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Christianity Beyond Belief: Following Jesus for the Sake of Others

Intervarsity Press,
RRP $37.95

Reviewed by Karyl Davison.

ONE of the most concerning aspects of my work in the last four years is the overwhelming acceptance of a heaven or hell
framework among church people I have worked with, reducing Christianity to an individualistic, privatised faith that rewards “the saved” and sends “non-believers” to hell.

In Christianity Beyond Belief, Bishop Todd Hunter tries to redress this imbalanced view by placing the doctrines of sin,
forgiveness, heaven and hell within the context of humanity (and creation) being restored to fulfi l God’s purposes.

Rather than simply escaping hell, Hunter sees forgiveness as the starting point of a Christian life where a new life is formed – “a cooperative friendship with God”.

This is one of the four pivotal phrases that summarise his understanding of what it means to be a Christian, the others being “living in creative goodness”, “for the sake of others” and “through the power of the Holy Spirit”.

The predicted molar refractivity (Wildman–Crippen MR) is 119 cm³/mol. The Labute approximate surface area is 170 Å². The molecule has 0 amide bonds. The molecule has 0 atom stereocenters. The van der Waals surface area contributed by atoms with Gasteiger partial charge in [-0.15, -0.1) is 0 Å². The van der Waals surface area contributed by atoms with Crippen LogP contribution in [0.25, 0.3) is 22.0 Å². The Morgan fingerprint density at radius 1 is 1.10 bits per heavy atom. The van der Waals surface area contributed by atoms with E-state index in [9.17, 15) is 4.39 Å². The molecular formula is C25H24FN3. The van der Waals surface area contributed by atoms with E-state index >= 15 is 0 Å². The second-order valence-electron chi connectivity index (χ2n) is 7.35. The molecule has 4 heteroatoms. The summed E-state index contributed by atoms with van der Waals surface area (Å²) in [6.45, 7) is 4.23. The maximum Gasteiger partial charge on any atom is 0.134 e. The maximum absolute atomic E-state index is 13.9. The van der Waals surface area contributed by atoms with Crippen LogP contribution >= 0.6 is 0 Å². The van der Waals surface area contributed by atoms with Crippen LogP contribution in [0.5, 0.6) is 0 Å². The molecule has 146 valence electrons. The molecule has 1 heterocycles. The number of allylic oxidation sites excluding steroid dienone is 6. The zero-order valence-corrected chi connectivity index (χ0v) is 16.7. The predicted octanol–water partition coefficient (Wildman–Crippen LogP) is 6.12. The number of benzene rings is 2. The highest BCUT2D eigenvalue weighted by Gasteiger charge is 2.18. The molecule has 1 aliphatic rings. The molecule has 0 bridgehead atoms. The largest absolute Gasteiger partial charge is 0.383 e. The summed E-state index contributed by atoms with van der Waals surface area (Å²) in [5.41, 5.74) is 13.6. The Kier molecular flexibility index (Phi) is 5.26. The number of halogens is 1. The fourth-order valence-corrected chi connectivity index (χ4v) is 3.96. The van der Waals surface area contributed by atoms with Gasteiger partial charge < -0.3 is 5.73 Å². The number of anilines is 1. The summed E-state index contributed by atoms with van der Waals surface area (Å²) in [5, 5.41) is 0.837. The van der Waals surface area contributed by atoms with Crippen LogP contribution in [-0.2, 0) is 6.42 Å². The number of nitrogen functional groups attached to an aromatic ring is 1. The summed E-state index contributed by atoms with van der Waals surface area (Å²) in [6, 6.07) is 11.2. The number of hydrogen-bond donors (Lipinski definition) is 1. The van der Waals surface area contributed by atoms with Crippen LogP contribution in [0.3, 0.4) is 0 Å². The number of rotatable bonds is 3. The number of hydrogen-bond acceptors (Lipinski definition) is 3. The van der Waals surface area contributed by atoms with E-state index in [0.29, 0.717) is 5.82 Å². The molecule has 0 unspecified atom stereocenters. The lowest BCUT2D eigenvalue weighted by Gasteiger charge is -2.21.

Put together, these steps bring about wholeness, resulting in the ability to participate with God in God’s plans for the world.

While I support Hunter’s aim, there’s a hyped-up, pop Christian feel about Christianity Beyond Belief that doesn’t necessarily convince Australian readers.

And although Hunter is keenly aware of the diminishing popularity of traditional church life and practice, he offers no solutions other than to say “don’t give up”.

Although the message is not new, and there isn’t much meat in the book, Hunter does remind us that Christianity is about life, not merely a comfortable death and that eternal life is about an abundant and meaningful life on earth, not in “some heaven, light years away, but here in this place” (Marty Haugen in Gather us In).